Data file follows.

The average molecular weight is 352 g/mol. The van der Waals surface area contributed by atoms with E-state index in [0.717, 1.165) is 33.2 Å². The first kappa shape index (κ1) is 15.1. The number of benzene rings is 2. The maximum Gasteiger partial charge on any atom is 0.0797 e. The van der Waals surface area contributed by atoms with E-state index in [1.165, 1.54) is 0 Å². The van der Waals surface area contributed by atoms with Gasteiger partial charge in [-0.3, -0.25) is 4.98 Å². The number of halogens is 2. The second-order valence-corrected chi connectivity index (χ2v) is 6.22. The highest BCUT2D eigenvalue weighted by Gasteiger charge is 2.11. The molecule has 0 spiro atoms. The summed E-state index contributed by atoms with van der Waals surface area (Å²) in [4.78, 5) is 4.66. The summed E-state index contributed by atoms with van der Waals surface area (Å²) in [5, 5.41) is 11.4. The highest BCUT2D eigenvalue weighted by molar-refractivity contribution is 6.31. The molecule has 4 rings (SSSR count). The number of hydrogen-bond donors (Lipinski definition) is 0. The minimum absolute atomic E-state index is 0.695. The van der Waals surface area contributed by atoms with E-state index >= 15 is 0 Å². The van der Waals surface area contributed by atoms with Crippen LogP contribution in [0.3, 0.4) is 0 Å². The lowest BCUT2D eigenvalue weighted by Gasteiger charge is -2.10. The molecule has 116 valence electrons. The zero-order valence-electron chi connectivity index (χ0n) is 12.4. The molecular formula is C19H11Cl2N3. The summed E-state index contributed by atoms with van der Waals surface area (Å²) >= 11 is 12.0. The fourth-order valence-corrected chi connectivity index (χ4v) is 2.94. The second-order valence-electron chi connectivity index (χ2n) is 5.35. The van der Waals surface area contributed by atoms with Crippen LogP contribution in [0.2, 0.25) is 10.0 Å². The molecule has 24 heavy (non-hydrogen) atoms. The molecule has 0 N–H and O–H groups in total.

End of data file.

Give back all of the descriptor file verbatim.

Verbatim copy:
The average molecular weight is 352 g/mol. The van der Waals surface area contributed by atoms with E-state index in [0.717, 1.165) is 33.2 Å². The first kappa shape index (κ1) is 15.1. The number of benzene rings is 2. The maximum Gasteiger partial charge on any atom is 0.0797 e. The van der Waals surface area contributed by atoms with E-state index in [1.165, 1.54) is 0 Å². The van der Waals surface area contributed by atoms with Gasteiger partial charge in [-0.3, -0.25) is 4.98 Å². The number of halogens is 2. The second-order valence-corrected chi connectivity index (χ2v) is 6.22. The highest BCUT2D eigenvalue weighted by Gasteiger charge is 2.11. The molecule has 0 spiro atoms. The summed E-state index contributed by atoms with van der Waals surface area (Å²) in [4.78, 5) is 4.66. The summed E-state index contributed by atoms with van der Waals surface area (Å²) in [5, 5.41) is 11.4. The highest BCUT2D eigenvalue weighted by molar-refractivity contribution is 6.31. The molecule has 4 rings (SSSR count). The number of hydrogen-bond donors (Lipinski definition) is 0. The minimum absolute atomic E-state index is 0.695. The van der Waals surface area contributed by atoms with E-state index >= 15 is 0 Å². The van der Waals surface area contributed by atoms with Crippen LogP contribution in [0.3, 0.4) is 0 Å². The lowest BCUT2D eigenvalue weighted by Gasteiger charge is -2.10. The molecule has 116 valence electrons. The zero-order valence-electron chi connectivity index (χ0n) is 12.4. The molecular formula is C19H11Cl2N3. The summed E-state index contributed by atoms with van der Waals surface area (Å²) >= 11 is 12.0. The fourth-order valence-corrected chi connectivity index (χ4v) is 2.94. The second-order valence-electron chi connectivity index (χ2n) is 5.35. The van der Waals surface area contributed by atoms with Crippen LogP contribution in [0.2, 0.25) is 10.0 Å². The molecule has 24 heavy (non-hydrogen) atoms. The molecule has 0 N–H and O–H groups in total.